Alabama House Advances Tax Rebates of $210 Per Taxpayer
UPDATE: The Legislature has approved $150 for single taxpayers and $300 for married filers. The bill goes to Gov. Kay Ivey.
By KIM CHANDLER Associated Press
The Alabama House of Representatives on Thursday unanimously approved a one-time rebate that would give $210 to single people and $420 to married couples.
Alabama Gov. Kay Ivey and lawmakers proposed rebates to return money to taxpayers as the state sees a rare $2.8 billion education budget surplus, but have quibbled over the amount. The proposed rebates are half the amount that Ivey proposed in her State of the State address earlier this year, but double the $105 and $210 rebates approved in the Alabama Senate.
Representatives voted 101-0 for the legislation. Lawmakers on Thursday night sent the legislation to conference committee to try to work out differences in the House and Senate versions of the bill.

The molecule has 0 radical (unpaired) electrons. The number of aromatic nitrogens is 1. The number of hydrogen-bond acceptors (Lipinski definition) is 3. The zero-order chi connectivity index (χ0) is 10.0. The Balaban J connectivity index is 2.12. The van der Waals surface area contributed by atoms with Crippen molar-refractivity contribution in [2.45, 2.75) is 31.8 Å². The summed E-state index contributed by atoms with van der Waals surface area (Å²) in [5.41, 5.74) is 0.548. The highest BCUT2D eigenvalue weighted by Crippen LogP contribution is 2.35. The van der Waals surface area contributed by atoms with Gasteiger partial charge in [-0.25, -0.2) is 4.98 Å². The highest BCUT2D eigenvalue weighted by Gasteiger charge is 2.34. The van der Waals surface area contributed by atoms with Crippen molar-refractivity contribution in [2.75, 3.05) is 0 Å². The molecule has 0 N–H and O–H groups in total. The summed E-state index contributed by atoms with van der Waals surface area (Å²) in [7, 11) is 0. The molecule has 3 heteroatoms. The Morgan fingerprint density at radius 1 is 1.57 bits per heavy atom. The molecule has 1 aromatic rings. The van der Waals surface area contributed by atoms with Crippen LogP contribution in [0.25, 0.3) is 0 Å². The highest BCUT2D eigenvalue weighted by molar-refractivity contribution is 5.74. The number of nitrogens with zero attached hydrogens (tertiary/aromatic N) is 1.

“This will cover 1.9 million tax filers in the state so it’s a lot of people that will benefit from this, certainly under the House bill, a lot more significantly that they would have under the Senate version,” Republican Rep. Danny Garrett, chairman of the House education budget committee, said.
While the bill advanced without a dissenting vote, some lawmakers argued that the money will not go to those who need it the most — people who don’t file tax returns because they earn too little or are living off retirement benefits. The rebates would only go to people who filed tax returns for 2021.
“That $420 will not make a difference in my life, but for that person that may be living from day-to-day on nothing but a Social Security retirement — that $210 or $420 will make a big difference,” said Rep. A.J. McCampbell, a Democrat from Livingston.
Garrett said he understood the concerns, but said the legislation is essentially a refund to people who paid taxes.
House Minority Leader Anthony Daniels, D-Huntsville, said he would have preferred the state to target the rebates to the people in the most financial need. But Daniels said he is glad the House increased the size of the rebate over the Senate proposal.
The rebates would cost the state an estimated $546 million.
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